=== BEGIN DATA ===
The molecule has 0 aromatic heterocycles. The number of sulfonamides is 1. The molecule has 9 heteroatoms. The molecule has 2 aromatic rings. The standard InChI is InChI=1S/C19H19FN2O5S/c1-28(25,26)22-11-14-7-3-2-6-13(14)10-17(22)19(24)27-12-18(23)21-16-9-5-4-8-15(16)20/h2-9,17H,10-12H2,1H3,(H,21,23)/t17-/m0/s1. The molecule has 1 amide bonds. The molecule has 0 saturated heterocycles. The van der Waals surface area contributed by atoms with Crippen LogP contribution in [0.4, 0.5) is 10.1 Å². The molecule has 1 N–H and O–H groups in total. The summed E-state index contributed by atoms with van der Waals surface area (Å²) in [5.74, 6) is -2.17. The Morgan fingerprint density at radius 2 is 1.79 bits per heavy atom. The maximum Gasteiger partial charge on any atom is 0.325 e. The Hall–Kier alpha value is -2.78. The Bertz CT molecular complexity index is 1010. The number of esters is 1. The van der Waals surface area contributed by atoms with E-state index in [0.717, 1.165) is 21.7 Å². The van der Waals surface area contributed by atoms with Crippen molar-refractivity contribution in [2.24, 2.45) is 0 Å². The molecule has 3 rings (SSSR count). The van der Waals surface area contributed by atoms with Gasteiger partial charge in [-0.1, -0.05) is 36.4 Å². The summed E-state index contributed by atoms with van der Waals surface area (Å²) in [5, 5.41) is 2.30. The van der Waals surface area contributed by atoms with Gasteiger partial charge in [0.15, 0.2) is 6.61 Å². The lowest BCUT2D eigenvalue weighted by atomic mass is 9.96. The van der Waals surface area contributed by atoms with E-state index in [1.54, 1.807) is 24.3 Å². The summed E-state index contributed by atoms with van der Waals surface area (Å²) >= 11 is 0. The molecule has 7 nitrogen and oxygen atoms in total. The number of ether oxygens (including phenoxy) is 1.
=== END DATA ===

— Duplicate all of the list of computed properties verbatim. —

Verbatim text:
The molecule has 0 aromatic heterocycles. The number of sulfonamides is 1. The molecule has 9 heteroatoms. The molecule has 2 aromatic rings. The standard InChI is InChI=1S/C19H19FN2O5S/c1-28(25,26)22-11-14-7-3-2-6-13(14)10-17(22)19(24)27-12-18(23)21-16-9-5-4-8-15(16)20/h2-9,17H,10-12H2,1H3,(H,21,23)/t17-/m0/s1. The molecule has 1 amide bonds. The molecule has 0 saturated heterocycles. The van der Waals surface area contributed by atoms with Crippen LogP contribution in [0.4, 0.5) is 10.1 Å². The molecule has 1 N–H and O–H groups in total. The summed E-state index contributed by atoms with van der Waals surface area (Å²) in [5.74, 6) is -2.17. The Morgan fingerprint density at radius 2 is 1.79 bits per heavy atom. The maximum Gasteiger partial charge on any atom is 0.325 e. The Hall–Kier alpha value is -2.78. The Bertz CT molecular complexity index is 1010. The number of esters is 1. The van der Waals surface area contributed by atoms with E-state index in [0.717, 1.165) is 21.7 Å². The van der Waals surface area contributed by atoms with Crippen molar-refractivity contribution in [2.24, 2.45) is 0 Å². The molecule has 3 rings (SSSR count). The van der Waals surface area contributed by atoms with Gasteiger partial charge in [-0.1, -0.05) is 36.4 Å². The summed E-state index contributed by atoms with van der Waals surface area (Å²) in [5, 5.41) is 2.30. The van der Waals surface area contributed by atoms with Gasteiger partial charge in [0.15, 0.2) is 6.61 Å². The lowest BCUT2D eigenvalue weighted by atomic mass is 9.96. The van der Waals surface area contributed by atoms with E-state index in [1.54, 1.807) is 24.3 Å². The summed E-state index contributed by atoms with van der Waals surface area (Å²) >= 11 is 0. The molecule has 7 nitrogen and oxygen atoms in total. The number of ether oxygens (including phenoxy) is 1.